It needs to be emphasized that China is not Iran under Mahmoud Ahmedinejad: it is not threatening to destroy any nation. It does not promote a radical philosophy. Its nationalism may at times be assertive, but it also sends out signals of benevolence.
A case in point, which may indicate the kind of military power China will turn out to be in the 21st century, involves its recent commemoration of Zheng He, the early-Ming Dynasty explorer. Zheng He sailed his treasure fleet through the Strait of Malacca and out across the Indian Ocean as far as the Horn of Africa, stopping in Ceylon, the Indian Subcontinent, and the Arabian Peninsula along the way. Zheng He’s naval fleet brought trade and prosperity and suppressed piracy, and his commemoration is a way for China to indicate two points: that it intends eventually, if all goes well, to build a two-ocean navy – covering the Western Pacific and the Indian Ocean (a development that would signal China’s rise as a great military power to go along with its economic clout); and that it intends this projection of power to be benign.
But China is a long way from having a two-ocean navy. It does give significant amounts of military and economic aid to Indian Ocean littoral countries like Pakistan, Bangladesh, Sri Lanka, and Burma, and is involved in port building projects in all these places. But whether these projects evolve into overt naval bases for the Chinese is highly questionable. More likely, port authorities from third countries will end up running these harbors. And China will be careful not to provoke India, with whom its relations are already quite delicate. What’s more likely to happen – and this is a clue to power relationships as a whole in this new century – is that rather than official Cold War-era style military bases, navies and air forces like our own and China’s will have subtle access agreements, whose use will depend upon the health of the bilateral relationships in question.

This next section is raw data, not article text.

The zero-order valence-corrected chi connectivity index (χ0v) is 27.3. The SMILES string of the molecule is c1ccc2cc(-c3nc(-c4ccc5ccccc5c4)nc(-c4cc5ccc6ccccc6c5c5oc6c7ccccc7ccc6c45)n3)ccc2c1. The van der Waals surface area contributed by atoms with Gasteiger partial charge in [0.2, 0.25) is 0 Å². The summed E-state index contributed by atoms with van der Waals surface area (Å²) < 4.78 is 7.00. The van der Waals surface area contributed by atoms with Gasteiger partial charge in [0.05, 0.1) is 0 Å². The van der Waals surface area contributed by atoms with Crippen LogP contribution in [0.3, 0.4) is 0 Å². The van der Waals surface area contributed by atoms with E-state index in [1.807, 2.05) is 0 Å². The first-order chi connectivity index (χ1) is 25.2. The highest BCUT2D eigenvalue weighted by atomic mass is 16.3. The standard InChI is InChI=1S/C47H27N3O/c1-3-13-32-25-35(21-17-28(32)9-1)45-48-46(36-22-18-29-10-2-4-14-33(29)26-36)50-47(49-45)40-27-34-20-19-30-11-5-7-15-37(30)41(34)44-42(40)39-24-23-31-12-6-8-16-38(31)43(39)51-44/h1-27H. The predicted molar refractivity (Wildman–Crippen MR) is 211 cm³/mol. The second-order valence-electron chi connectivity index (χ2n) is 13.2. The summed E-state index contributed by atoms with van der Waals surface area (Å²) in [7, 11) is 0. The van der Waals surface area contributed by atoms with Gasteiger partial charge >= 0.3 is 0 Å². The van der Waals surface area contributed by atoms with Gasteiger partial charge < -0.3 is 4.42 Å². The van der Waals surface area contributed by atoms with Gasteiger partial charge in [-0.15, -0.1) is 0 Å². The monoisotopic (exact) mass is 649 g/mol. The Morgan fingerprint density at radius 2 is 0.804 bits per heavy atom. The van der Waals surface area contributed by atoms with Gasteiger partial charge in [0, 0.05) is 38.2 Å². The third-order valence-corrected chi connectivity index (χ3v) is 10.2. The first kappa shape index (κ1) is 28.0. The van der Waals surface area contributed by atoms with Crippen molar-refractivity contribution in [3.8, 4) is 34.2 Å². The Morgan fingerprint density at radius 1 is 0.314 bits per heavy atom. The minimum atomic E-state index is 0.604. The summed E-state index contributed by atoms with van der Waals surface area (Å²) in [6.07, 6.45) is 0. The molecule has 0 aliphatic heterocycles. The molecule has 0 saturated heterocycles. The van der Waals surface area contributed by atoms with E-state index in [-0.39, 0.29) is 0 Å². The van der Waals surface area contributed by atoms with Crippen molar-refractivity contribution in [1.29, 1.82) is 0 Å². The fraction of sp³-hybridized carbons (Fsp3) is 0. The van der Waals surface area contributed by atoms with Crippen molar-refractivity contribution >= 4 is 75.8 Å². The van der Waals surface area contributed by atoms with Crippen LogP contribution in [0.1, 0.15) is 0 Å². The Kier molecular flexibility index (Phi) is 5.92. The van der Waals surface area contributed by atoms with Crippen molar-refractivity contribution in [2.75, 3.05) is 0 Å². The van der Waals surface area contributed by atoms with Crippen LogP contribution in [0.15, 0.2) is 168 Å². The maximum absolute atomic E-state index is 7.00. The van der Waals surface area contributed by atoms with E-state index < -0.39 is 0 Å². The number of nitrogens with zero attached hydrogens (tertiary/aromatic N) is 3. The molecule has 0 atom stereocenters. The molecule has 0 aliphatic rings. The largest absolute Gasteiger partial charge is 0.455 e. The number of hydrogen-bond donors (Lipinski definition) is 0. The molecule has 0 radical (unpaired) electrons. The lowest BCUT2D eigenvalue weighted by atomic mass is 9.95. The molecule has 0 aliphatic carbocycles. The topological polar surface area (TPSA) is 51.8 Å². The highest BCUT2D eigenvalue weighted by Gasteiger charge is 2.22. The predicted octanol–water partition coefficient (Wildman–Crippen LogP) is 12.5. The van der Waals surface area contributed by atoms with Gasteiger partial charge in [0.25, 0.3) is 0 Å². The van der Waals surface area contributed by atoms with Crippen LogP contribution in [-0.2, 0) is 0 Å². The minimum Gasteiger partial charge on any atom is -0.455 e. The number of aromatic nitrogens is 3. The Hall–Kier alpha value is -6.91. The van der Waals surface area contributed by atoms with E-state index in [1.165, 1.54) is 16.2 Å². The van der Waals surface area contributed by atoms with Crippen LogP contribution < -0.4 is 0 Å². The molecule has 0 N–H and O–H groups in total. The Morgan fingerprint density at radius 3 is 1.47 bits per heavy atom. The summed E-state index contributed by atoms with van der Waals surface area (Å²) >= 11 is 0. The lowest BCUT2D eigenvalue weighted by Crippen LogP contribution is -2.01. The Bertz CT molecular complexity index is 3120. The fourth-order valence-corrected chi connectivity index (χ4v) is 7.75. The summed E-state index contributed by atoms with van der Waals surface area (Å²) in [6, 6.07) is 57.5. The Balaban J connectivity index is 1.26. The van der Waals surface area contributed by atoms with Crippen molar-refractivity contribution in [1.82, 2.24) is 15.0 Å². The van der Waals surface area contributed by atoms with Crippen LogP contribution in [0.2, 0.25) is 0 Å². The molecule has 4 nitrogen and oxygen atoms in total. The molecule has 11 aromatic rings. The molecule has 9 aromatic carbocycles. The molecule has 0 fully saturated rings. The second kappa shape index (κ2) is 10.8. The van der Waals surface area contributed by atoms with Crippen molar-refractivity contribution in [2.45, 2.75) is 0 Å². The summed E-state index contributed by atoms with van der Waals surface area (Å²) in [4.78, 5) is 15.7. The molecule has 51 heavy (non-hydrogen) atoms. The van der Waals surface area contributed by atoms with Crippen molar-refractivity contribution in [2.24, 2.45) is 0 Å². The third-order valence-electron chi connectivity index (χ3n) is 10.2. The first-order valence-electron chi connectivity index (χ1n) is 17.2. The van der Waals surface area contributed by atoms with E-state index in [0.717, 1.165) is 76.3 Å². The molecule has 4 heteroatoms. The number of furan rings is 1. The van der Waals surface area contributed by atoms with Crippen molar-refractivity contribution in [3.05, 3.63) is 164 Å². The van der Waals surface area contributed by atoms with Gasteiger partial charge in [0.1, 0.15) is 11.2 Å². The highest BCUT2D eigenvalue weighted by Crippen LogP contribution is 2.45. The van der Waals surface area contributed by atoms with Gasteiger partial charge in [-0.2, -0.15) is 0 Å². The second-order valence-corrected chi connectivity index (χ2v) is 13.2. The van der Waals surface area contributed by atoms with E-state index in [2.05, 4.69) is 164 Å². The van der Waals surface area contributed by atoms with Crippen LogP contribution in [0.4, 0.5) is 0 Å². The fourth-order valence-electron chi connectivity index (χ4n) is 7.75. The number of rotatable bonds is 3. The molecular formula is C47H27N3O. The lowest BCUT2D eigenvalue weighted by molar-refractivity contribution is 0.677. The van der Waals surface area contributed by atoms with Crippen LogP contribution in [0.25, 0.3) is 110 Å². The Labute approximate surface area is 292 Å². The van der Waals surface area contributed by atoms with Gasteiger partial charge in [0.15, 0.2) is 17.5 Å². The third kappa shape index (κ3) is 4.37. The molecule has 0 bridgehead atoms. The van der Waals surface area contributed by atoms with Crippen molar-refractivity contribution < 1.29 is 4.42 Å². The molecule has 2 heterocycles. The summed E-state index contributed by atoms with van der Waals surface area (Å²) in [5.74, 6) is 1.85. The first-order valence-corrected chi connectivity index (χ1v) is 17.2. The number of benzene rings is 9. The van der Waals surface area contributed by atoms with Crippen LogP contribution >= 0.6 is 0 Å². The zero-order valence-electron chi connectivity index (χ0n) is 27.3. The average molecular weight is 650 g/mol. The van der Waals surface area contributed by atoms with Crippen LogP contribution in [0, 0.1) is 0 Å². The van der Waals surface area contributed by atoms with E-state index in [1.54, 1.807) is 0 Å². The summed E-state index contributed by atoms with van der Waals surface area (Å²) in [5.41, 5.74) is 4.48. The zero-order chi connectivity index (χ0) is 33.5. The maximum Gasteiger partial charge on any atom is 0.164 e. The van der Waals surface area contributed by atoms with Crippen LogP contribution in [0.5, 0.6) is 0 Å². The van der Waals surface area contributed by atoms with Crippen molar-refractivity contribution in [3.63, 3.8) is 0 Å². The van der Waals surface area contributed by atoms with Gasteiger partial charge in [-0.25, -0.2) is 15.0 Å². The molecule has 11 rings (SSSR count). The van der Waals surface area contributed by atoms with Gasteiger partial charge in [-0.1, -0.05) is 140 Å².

In The Grand Chessboard (1997), Zbigniew Brzezinski presents a map of what Greater Chinese influence is likely to look like in the future, and shows it extending through parts of the Indian Ocean, all of Southeast Asia and the Indonesian archipelago, and the First Pacific Island Chain. But he also suggests that, in keeping with Chinese imperial history, Beijing will seek to apply its influence very indirectly.
According to that vision, the navies and air forces of America, China, India, Japan, and other powers would patrol the seas and air spaces in concert, defending the global commons against pirates and other marauders. That is the future we should strive to achieve. Just as celebrating Zheng He was one signal sent out by China, its dispatch of ships to the Horn of Africa both to fight piracy and to assert its presence in the Indian Ocean was another. Rather than fret over China’s rise we should embrace it, and seek to manage it through robust relationships with democratic countries like India, Japan, South Korea, Indonesia, and others.